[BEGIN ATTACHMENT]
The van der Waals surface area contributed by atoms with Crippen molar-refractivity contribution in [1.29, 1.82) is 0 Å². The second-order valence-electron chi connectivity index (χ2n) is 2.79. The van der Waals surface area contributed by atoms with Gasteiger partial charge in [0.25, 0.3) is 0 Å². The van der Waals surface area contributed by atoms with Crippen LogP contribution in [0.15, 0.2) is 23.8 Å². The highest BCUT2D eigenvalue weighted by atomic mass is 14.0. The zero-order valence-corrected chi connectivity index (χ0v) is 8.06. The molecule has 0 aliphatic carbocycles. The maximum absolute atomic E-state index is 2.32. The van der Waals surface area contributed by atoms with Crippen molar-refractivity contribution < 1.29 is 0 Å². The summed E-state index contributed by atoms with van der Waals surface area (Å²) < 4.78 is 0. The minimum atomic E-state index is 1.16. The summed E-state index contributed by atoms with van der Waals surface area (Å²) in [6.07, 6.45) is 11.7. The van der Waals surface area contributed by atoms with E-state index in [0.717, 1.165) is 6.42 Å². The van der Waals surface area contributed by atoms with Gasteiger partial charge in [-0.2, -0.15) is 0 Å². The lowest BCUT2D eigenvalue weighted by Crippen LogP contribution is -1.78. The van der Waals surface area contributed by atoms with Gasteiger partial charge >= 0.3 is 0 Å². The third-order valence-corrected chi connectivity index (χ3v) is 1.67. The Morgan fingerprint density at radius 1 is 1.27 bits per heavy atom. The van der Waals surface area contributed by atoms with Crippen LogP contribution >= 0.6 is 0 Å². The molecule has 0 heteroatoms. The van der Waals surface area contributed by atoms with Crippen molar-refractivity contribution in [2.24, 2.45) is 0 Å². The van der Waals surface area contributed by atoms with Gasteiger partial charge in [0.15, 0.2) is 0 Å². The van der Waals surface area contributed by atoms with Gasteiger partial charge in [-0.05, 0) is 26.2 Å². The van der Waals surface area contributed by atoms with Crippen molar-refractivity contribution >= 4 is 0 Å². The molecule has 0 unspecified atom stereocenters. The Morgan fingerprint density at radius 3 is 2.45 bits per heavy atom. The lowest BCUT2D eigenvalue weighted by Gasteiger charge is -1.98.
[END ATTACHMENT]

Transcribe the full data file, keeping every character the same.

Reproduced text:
The van der Waals surface area contributed by atoms with Crippen molar-refractivity contribution in [1.29, 1.82) is 0 Å². The second-order valence-electron chi connectivity index (χ2n) is 2.79. The van der Waals surface area contributed by atoms with Gasteiger partial charge in [0.25, 0.3) is 0 Å². The van der Waals surface area contributed by atoms with Crippen LogP contribution in [0.15, 0.2) is 23.8 Å². The highest BCUT2D eigenvalue weighted by atomic mass is 14.0. The zero-order valence-corrected chi connectivity index (χ0v) is 8.06. The molecule has 0 aliphatic carbocycles. The maximum absolute atomic E-state index is 2.32. The van der Waals surface area contributed by atoms with Crippen molar-refractivity contribution < 1.29 is 0 Å². The summed E-state index contributed by atoms with van der Waals surface area (Å²) < 4.78 is 0. The minimum atomic E-state index is 1.16. The summed E-state index contributed by atoms with van der Waals surface area (Å²) in [6.07, 6.45) is 11.7. The van der Waals surface area contributed by atoms with E-state index in [0.717, 1.165) is 6.42 Å². The van der Waals surface area contributed by atoms with Gasteiger partial charge in [-0.2, -0.15) is 0 Å². The lowest BCUT2D eigenvalue weighted by Crippen LogP contribution is -1.78. The van der Waals surface area contributed by atoms with Gasteiger partial charge >= 0.3 is 0 Å². The third-order valence-corrected chi connectivity index (χ3v) is 1.67. The Morgan fingerprint density at radius 1 is 1.27 bits per heavy atom. The van der Waals surface area contributed by atoms with Crippen LogP contribution >= 0.6 is 0 Å². The molecule has 0 heteroatoms. The van der Waals surface area contributed by atoms with Crippen molar-refractivity contribution in [2.24, 2.45) is 0 Å². The van der Waals surface area contributed by atoms with Gasteiger partial charge in [0.15, 0.2) is 0 Å². The van der Waals surface area contributed by atoms with Gasteiger partial charge in [-0.05, 0) is 26.2 Å². The van der Waals surface area contributed by atoms with Crippen molar-refractivity contribution >= 4 is 0 Å². The molecule has 0 unspecified atom stereocenters. The Morgan fingerprint density at radius 3 is 2.45 bits per heavy atom. The lowest BCUT2D eigenvalue weighted by Gasteiger charge is -1.98.